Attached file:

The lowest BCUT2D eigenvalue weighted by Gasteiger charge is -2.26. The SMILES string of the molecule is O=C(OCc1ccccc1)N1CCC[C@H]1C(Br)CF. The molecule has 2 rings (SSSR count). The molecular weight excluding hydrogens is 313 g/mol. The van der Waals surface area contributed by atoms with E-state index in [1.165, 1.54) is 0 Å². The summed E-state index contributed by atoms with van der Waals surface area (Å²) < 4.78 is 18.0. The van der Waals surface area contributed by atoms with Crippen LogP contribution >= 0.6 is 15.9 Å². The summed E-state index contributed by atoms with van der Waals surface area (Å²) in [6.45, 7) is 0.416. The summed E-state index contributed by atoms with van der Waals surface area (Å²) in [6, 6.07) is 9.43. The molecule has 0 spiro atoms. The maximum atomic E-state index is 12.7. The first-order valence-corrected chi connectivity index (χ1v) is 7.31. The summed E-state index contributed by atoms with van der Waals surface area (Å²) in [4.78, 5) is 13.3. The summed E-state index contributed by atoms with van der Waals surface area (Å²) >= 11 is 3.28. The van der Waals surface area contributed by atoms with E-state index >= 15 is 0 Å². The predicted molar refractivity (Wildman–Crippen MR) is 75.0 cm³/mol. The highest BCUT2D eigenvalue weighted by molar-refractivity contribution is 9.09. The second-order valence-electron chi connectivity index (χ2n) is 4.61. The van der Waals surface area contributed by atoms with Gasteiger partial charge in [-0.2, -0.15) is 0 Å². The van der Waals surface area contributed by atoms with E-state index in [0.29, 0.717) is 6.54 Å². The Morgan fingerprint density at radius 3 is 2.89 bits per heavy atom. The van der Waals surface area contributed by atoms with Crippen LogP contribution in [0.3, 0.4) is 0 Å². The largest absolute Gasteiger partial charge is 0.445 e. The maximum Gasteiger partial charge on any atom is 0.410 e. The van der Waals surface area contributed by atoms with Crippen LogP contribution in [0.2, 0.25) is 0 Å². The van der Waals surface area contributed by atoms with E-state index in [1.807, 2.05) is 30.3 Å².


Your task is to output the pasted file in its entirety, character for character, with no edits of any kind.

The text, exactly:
The lowest BCUT2D eigenvalue weighted by Gasteiger charge is -2.26. The SMILES string of the molecule is O=C(OCc1ccccc1)N1CCC[C@H]1C(Br)CF. The molecule has 2 rings (SSSR count). The molecular weight excluding hydrogens is 313 g/mol. The van der Waals surface area contributed by atoms with E-state index in [1.165, 1.54) is 0 Å². The summed E-state index contributed by atoms with van der Waals surface area (Å²) < 4.78 is 18.0. The van der Waals surface area contributed by atoms with Crippen LogP contribution >= 0.6 is 15.9 Å². The summed E-state index contributed by atoms with van der Waals surface area (Å²) in [6.45, 7) is 0.416. The summed E-state index contributed by atoms with van der Waals surface area (Å²) in [6, 6.07) is 9.43. The molecule has 0 spiro atoms. The maximum atomic E-state index is 12.7. The first-order valence-corrected chi connectivity index (χ1v) is 7.31. The summed E-state index contributed by atoms with van der Waals surface area (Å²) in [4.78, 5) is 13.3. The summed E-state index contributed by atoms with van der Waals surface area (Å²) >= 11 is 3.28. The van der Waals surface area contributed by atoms with E-state index >= 15 is 0 Å². The predicted molar refractivity (Wildman–Crippen MR) is 75.0 cm³/mol. The highest BCUT2D eigenvalue weighted by molar-refractivity contribution is 9.09. The second-order valence-electron chi connectivity index (χ2n) is 4.61. The van der Waals surface area contributed by atoms with Gasteiger partial charge in [-0.2, -0.15) is 0 Å². The van der Waals surface area contributed by atoms with E-state index in [0.29, 0.717) is 6.54 Å². The Morgan fingerprint density at radius 3 is 2.89 bits per heavy atom. The van der Waals surface area contributed by atoms with Crippen LogP contribution in [0.3, 0.4) is 0 Å². The largest absolute Gasteiger partial charge is 0.445 e. The maximum Gasteiger partial charge on any atom is 0.410 e. The van der Waals surface area contributed by atoms with Crippen LogP contribution in [0.2, 0.25) is 0 Å². The van der Waals surface area contributed by atoms with E-state index in [1.807, 2.05) is 30.3 Å².